She is a recognizable figure on campus. Her long black braided hair, baby blue gloved hands, metallic green extended grabber and rolling cart to carry cans and bottles are a constant like the white ‘A’ branded onto the side of the San Gabriel Mountains. Chandra Mudiyanselage, 58, a ‘day shift’ gleaner has been collecting students’ forgotten recyclables for as long as her daughter Niranjala Mudiyanselage, 22, has been enrolled at Citrus. What started as a way to keep busy while her daughter was in class has become a familial obligation. There is a lack of recycling bins on campus which attracts individuals that collect recycling materials from dispersed trash cans, colloquially known as gleaners, salvagers or recyclers. Benjamin Macias, campus safety supervisor, is not concerned with the non-student foot traffic. The gleaners only create a problem when their presence becomes a “health issue or a sanitary issue,” Macias said. He recognizes that they will “come through campus,” zip to and from trash cans to eventually peacefully depart. Chandra usually arrives at 8 a.m. with her daughter. She readies herself for a day of gleaning ahead of her as Niranjala heads to the library to prepare for her first morning class. They will later meet by early evening to depart together to repeat the routine the next day. Before she started collecting recyclables on a daily basis she would wait idly in the car she rode in with her daughter. She would try to pass the time anyway she could, mostly taking naps or thumbing through her phone. Niranjala and her friend’s idea to that Chandra begin to glean coincided with Chandra’s doctor recommendation to be more active, leading her to become a silent part of the Citrus community. She arrived in the United States in 1985 when she was 19 years old. The Sri Lanka native immigrated with a neighboring family with which she had no close ties. Since her arrival she has been a house cleaner, waiter, cook and medical assistant, sometimes forced to work for free in exchange for shelter. She was a housekeeper without pay besides the exchange of her service for a bed to call her own every night. Chandra met her husband of twenty-two years, Jay Mudiyanselage, 63, in 1990 and eventually married while she was three months pregnant with their daughter. “It was love at first sight,” explained Niranjala on her parents’ chance meeting at a party they were hired to cater. Jay was cooking while Chandra was waiting tables.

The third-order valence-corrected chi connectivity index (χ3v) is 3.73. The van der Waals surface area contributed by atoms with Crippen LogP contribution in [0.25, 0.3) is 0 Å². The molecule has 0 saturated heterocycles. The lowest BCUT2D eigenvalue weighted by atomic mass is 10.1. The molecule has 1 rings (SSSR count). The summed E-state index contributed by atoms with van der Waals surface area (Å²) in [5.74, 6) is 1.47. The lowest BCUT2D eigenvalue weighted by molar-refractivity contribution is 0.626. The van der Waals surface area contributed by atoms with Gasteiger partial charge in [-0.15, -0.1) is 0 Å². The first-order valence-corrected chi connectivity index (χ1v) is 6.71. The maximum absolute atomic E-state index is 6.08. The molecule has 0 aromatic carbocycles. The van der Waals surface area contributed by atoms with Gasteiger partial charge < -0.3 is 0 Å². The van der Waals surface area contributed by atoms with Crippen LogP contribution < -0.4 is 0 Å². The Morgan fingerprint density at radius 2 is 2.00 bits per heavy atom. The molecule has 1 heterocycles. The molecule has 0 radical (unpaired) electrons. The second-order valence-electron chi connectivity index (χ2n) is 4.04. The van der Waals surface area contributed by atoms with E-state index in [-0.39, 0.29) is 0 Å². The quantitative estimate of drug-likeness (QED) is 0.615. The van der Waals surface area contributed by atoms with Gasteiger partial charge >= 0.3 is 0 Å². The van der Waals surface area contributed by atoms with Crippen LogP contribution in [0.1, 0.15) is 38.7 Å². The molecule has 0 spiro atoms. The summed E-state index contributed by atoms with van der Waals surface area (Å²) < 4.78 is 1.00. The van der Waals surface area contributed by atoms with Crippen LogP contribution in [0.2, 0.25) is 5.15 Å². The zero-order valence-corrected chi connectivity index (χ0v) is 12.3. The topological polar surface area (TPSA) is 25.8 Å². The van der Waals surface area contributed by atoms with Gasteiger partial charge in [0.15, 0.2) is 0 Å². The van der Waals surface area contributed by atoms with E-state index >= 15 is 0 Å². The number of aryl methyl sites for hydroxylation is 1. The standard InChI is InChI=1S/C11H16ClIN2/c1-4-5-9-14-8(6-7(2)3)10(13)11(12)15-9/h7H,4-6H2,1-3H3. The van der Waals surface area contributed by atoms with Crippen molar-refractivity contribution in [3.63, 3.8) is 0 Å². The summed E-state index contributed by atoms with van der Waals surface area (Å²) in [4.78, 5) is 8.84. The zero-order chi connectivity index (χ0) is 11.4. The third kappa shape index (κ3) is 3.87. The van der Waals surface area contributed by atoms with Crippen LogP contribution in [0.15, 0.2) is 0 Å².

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Chandra Mudiyanselage uses her grabber to collect recycling materials from a trash receptacle on May 2 at Citrus College.
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feature Chandra Mudiyanselage poses in front of the Technology Engineering building on May 2 at Citrus College.
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feature Chandra Mudiyanselage and WMudiyanselage pose wrapped around the other displaying their close relationship, March 29.